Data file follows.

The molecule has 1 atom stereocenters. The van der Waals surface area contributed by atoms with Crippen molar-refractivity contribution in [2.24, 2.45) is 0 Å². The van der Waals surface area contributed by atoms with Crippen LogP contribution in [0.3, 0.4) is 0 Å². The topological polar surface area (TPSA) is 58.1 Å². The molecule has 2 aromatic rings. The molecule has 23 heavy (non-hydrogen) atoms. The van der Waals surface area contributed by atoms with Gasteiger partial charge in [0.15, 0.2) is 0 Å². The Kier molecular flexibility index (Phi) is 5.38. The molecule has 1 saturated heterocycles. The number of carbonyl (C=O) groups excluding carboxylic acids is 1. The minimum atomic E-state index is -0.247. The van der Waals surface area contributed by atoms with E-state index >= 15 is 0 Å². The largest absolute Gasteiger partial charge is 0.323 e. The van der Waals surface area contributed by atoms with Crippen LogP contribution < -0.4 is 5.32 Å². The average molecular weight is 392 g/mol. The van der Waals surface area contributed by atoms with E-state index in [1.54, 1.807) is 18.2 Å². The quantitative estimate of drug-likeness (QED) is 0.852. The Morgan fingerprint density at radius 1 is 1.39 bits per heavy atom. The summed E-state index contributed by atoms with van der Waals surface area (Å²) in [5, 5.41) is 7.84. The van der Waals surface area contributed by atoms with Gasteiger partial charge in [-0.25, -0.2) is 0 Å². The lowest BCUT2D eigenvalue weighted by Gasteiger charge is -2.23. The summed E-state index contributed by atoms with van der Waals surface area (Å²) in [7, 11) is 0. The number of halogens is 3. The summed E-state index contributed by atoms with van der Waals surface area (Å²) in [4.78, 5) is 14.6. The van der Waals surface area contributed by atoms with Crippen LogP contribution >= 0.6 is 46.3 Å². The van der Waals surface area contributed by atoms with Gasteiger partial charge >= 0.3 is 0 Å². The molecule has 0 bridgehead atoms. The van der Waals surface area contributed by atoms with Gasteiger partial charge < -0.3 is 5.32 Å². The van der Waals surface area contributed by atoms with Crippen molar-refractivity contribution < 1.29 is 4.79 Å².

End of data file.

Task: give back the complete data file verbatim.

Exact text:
The molecule has 1 atom stereocenters. The van der Waals surface area contributed by atoms with Crippen molar-refractivity contribution in [2.24, 2.45) is 0 Å². The van der Waals surface area contributed by atoms with Crippen LogP contribution in [0.3, 0.4) is 0 Å². The topological polar surface area (TPSA) is 58.1 Å². The molecule has 2 aromatic rings. The molecule has 23 heavy (non-hydrogen) atoms. The van der Waals surface area contributed by atoms with Gasteiger partial charge in [0.15, 0.2) is 0 Å². The Kier molecular flexibility index (Phi) is 5.38. The molecule has 1 saturated heterocycles. The number of carbonyl (C=O) groups excluding carboxylic acids is 1. The minimum atomic E-state index is -0.247. The van der Waals surface area contributed by atoms with E-state index >= 15 is 0 Å². The largest absolute Gasteiger partial charge is 0.323 e. The van der Waals surface area contributed by atoms with Crippen LogP contribution < -0.4 is 5.32 Å². The average molecular weight is 392 g/mol. The van der Waals surface area contributed by atoms with E-state index in [1.54, 1.807) is 18.2 Å². The quantitative estimate of drug-likeness (QED) is 0.852. The Morgan fingerprint density at radius 1 is 1.39 bits per heavy atom. The summed E-state index contributed by atoms with van der Waals surface area (Å²) in [5, 5.41) is 7.84. The van der Waals surface area contributed by atoms with Gasteiger partial charge in [-0.25, -0.2) is 0 Å². The lowest BCUT2D eigenvalue weighted by Gasteiger charge is -2.23. The summed E-state index contributed by atoms with van der Waals surface area (Å²) in [7, 11) is 0. The number of halogens is 3. The summed E-state index contributed by atoms with van der Waals surface area (Å²) in [4.78, 5) is 14.6. The van der Waals surface area contributed by atoms with Crippen LogP contribution >= 0.6 is 46.3 Å². The van der Waals surface area contributed by atoms with Gasteiger partial charge >= 0.3 is 0 Å². The molecule has 0 bridgehead atoms. The van der Waals surface area contributed by atoms with Gasteiger partial charge < -0.3 is 5.32 Å². The van der Waals surface area contributed by atoms with Crippen molar-refractivity contribution < 1.29 is 4.79 Å².